In the words of the German poet Rainer Maria Rilke it appears that ‘for one human being to love another is the most difficult of all tasks’, and this is true for parents and children, friend and friend, lover and lover and husband and wife. For the purposes of Valentine’s Day I am going to focus on adult relationships. In the USA, 60 per cent of marriages breakdown and, poignantly and significantly, 80 per cent of second marriages end unhappily. Those statistics do not take into account the high percentage of intact unhappy marriages. It is a real conundrum that if, on the one hand, love is the greatest power on earth – the force that sustains human life – how, on the other hand, is it that many relationships are a near-certain prescription for unbelievable pain and emotional devastation?
There are hundreds of books available that offer relationship fixes in one form or another; there are also many couple-therapists that partners in conflict go to to mend their relationships. The reality is that book solutions and very often therapeutic interventions, turn out to be plasters that fall off because the deeper wounds have not been identified and resolved. In my experience, all the unhappiness in human relationships can be traced back to an unconscious and wise expectation of not being loveable just for who you are. Nevertheless, I believe that your nature is love but when your earlier relationships, particularly, with parents, did not result in being loved for self, you creatively hid away your true and unique self and are slow to trust that another will honour your presence with unconditional love. Not feeling genuinely held in the arms of love, you fall into the grip of fear of re-experiencing the horrors of abandonment. In order to fill the resulting void, you cleverly create substitute ways of gaining attention – being the ever-so-pleasing child, being perfectionistic, being a ‘winner’, being shy and timid, being manipulative and controlling, being sick, being the carer, being difficult, being the rebel. Without these substitutes, life would be unlivable, but there is nothing compared to the real experience of being loved and accepted for self.
Later on, as an adult, when you feel attracted to another you will operate from a defensive, substitute place rather than an open and real place. Quickly, your fears of not being good enough will determine your interactions with the person of your affections. You may be passive, hesitant, possessive, jealous, success addicted, workaholic, irritable, eager to please, reliant on the other to love you, dependent, threatening. Your hunger and thirst for love will intensify your defensive responses, inevitably, resulting in conflict. The relationship quickly becomes co-dependent as your partner is also operating from his or her repertoire of defences. Unless a consciousness of how each is within self arises, the relationship is doomed to a defensive cycle that will escalate.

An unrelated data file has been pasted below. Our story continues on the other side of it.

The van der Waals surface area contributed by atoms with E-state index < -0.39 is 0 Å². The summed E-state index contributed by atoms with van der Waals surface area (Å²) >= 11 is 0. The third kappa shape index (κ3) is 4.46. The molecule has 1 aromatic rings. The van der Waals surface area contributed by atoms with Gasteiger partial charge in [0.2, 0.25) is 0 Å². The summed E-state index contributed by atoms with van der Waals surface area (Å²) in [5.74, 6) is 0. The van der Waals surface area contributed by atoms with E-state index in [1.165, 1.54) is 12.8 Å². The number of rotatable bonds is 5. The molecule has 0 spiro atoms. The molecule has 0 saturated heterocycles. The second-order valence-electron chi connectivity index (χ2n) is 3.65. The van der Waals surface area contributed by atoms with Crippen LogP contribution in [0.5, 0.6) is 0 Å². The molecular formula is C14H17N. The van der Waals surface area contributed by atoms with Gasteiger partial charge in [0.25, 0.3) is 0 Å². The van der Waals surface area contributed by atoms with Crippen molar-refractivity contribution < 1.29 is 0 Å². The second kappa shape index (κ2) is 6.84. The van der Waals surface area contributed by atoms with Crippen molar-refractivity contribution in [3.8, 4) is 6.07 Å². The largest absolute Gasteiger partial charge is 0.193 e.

The resolution of falling in and out of love is to fall in love with self, so that when you seek intimacy with another, you do so from a conscious place of your own fullness. When you become one with yourself, you are one with life itself, you are conscious of your essential beauty and power. This al-one-ness sets you free from hunger and from fear. You experience the uniqueness, essential dignity and nobility of your true self, which does not depend on anyone else’s approval or validation. Love between two people is essentially a coming together of two individuals who each hold themselves in love and from that inner sanctum, unconditionally hold the other. Once again, the poet Rilke puts it well: ‘Marriage consists in this, where each appoints the other the guardian of their solitude.’
However, for a person who did not feel loved as a child, to dare feel and express his lovability is a monumental task for fear of a recurring of the daily rejections experienced. Nevertheless, the pain and conflict between people are the allies that are attempting to draw attention to a deeper powerful reality – the fear or terror of revealing your lovability.
If it is relationship that sends you into hiding the unique pearl of self, it is relationship that provides the safety for you to emerge. However, to find such a relationship – of unconditional love – is very elusive. Sometimes, there is a need to seek such a relationship with a therapist. Whatever it takes, it is in the experience of unconditional holding that true love for self and another ultimately lies.
Dr. Tony Humphreys is a clinical psychologist, author, national and international speaker.
His book ‘Myself, My Partner’ is relevant to today’s article.